The saree is wrapped around the legs with the center of the fabric put at the back’s center. The ends are then pulled front and fastened. Brahmin ladies dress in this manner.
There are no pleats in the Bengali fashion. The saree is wrapped twice around the waist: once counterclockwise and once clockwise. Compared to the loose end used in the conventional method, this one is much longer and may also be used to cover the head. The family of Indian poet laureate Rabindranath Tagore is where this fashion was first developed.
Indian women historically wear a wide variety of attire, many of which are related to the region’s culture, religion, and climate. Although Mumbai is becoming the fashion hub of India, many rural regions still have ladies who dress in traditional attire.
Choli and Lehenga:
In Rajasthan and Gujarat, this is the traditional attire for ladies, and it is also used for a few folk dances. It consists of a long skirt called a lehenga, a blouse-like shell called a choli, and a scarf-like item called an odhani.
This Indian look comprises a long shirt that resembles a dress and slim-fitting pants. In North India, Pakistan, and the Middle East, women wear it mostly. Indian ladies frequently don anarkali outfits for formal meals, yearly festivities, and traditional festivals. These events are what preserve Indian traditional clothing and customs.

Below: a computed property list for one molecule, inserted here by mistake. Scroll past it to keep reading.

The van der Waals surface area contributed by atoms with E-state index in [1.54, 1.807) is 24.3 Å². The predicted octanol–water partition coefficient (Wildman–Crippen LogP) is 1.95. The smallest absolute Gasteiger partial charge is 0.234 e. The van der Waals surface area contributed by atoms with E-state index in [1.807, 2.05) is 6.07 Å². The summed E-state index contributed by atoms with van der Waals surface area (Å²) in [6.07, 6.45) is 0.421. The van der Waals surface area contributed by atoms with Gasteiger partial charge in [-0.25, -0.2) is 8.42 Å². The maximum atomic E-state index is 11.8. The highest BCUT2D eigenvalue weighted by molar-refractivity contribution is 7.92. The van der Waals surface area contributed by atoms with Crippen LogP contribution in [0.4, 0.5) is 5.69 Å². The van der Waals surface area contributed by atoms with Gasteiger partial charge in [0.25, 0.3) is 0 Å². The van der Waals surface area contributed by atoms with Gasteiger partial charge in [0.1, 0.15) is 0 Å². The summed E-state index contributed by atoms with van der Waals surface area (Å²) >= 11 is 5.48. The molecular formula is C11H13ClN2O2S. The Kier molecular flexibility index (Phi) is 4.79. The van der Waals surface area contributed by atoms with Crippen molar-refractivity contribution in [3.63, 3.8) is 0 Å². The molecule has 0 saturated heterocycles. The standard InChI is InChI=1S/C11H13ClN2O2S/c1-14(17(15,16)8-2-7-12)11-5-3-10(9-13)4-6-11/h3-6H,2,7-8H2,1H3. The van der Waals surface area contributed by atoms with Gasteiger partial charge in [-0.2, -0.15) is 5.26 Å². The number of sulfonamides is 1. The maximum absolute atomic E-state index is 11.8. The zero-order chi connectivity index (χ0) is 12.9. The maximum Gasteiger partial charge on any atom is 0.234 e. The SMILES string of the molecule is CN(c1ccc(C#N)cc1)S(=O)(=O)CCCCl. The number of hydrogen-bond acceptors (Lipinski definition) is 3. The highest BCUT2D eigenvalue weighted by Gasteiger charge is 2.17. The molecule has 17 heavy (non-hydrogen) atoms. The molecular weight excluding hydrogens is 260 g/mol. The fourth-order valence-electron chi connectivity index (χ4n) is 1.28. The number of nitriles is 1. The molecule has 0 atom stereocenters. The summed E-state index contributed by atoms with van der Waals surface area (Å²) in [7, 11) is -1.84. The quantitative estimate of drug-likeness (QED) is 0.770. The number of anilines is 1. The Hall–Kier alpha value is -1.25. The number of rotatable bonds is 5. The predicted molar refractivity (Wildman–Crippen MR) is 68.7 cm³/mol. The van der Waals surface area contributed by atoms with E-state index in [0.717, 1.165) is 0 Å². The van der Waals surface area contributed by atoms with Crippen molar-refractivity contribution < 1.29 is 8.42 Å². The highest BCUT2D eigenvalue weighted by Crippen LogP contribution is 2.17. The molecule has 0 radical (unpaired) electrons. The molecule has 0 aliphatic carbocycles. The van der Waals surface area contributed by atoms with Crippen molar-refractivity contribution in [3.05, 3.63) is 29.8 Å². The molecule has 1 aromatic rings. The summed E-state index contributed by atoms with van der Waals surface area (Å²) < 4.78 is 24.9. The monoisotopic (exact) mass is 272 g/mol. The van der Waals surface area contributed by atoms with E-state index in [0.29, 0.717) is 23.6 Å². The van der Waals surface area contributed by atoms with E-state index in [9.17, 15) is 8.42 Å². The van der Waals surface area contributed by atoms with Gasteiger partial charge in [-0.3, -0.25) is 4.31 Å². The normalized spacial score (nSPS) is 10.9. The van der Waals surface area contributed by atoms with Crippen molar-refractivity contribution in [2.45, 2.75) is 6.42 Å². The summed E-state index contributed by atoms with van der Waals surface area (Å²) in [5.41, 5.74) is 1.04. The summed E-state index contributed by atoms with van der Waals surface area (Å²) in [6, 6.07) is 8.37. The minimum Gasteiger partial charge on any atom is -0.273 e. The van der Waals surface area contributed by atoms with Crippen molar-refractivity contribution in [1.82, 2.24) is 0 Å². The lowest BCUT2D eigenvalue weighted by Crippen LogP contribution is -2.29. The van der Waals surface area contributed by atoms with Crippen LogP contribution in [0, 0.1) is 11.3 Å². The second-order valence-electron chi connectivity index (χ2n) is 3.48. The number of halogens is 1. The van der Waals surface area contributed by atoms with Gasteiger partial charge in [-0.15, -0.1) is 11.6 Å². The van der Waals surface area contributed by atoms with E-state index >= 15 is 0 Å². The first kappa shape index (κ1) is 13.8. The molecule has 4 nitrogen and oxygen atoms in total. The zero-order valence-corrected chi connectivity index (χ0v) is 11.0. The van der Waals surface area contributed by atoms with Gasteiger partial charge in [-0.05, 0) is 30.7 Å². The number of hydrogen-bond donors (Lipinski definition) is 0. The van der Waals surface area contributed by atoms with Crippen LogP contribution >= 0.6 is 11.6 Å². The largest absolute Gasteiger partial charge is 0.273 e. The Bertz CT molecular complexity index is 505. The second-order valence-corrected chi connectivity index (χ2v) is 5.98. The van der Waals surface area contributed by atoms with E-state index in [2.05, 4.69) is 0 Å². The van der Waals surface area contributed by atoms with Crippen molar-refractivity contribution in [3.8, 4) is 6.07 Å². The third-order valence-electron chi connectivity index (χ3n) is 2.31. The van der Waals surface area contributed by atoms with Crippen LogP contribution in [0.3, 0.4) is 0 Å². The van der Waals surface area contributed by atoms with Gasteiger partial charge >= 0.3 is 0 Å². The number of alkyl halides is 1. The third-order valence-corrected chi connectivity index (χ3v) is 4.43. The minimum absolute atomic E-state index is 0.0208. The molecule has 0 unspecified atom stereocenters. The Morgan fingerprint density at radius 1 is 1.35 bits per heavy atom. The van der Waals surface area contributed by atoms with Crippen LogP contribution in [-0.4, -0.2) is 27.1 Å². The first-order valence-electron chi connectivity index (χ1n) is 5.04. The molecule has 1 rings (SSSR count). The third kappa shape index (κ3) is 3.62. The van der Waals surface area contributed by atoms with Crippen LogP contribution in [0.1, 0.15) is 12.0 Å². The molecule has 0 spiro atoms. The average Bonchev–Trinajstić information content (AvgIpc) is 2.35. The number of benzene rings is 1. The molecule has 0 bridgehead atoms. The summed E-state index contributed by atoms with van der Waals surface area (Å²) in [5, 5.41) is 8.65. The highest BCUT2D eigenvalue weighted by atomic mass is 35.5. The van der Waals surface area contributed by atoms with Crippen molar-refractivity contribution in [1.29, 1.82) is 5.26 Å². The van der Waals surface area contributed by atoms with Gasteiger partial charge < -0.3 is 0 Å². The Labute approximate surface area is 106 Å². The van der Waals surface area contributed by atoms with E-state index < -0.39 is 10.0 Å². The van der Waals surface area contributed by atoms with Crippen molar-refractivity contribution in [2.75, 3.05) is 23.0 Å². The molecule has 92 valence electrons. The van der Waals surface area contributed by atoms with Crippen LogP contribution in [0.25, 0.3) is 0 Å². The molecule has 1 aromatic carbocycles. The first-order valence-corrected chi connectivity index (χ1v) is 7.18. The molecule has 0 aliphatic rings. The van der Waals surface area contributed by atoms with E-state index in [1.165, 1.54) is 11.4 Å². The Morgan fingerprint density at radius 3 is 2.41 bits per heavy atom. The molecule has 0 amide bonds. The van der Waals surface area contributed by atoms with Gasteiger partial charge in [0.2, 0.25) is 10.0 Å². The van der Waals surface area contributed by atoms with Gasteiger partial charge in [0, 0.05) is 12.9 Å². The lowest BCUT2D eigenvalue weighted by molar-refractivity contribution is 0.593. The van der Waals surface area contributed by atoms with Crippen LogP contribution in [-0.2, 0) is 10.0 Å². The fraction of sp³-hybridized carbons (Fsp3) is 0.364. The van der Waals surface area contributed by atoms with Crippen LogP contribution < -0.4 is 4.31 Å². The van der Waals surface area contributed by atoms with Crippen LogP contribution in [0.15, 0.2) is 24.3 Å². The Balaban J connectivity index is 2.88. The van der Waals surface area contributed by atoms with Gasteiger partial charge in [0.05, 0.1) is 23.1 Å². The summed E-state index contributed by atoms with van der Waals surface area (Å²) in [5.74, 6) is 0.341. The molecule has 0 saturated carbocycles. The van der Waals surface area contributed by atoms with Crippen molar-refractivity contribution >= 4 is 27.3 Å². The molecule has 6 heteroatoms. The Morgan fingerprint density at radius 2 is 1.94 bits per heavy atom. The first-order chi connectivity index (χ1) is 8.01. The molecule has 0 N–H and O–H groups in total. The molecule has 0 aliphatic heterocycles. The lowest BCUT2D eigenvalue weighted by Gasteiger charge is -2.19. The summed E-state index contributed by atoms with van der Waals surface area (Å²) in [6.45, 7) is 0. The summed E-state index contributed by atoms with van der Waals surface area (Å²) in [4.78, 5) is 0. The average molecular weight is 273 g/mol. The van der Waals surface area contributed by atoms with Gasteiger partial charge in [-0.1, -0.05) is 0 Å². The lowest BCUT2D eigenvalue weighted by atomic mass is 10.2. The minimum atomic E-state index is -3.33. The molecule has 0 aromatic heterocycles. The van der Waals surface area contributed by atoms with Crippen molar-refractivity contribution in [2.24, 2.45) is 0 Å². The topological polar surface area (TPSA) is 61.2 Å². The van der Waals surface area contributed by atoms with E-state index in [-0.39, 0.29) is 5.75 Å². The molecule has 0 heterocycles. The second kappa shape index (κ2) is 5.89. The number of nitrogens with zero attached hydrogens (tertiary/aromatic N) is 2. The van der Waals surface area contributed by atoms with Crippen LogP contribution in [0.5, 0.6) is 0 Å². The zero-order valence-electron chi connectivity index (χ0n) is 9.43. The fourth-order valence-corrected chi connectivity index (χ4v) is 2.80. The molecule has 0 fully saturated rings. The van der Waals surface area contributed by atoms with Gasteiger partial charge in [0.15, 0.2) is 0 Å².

The length of anarkali suits can vary, and some of them reach the ground. Many ladies choose to wear a thicker, embroidered anarkali suit to weddings and other festivities. These outfits’ tops might have long sleeves or be sleeveless.
Punjabi women typically dress in salwar kameez. The outfit consists of a tunic top called a kameez and a pair of salwars which are narrow at the ankles. A veil is often used by women to hide their shoulders or their head.
South Asian men and women wear these body-fitted Indian traditional clothes. Churidars are tightened trousers exposing the contours of the leg. They may also have a buttoned ankle cuff at the end and are longer than the leg.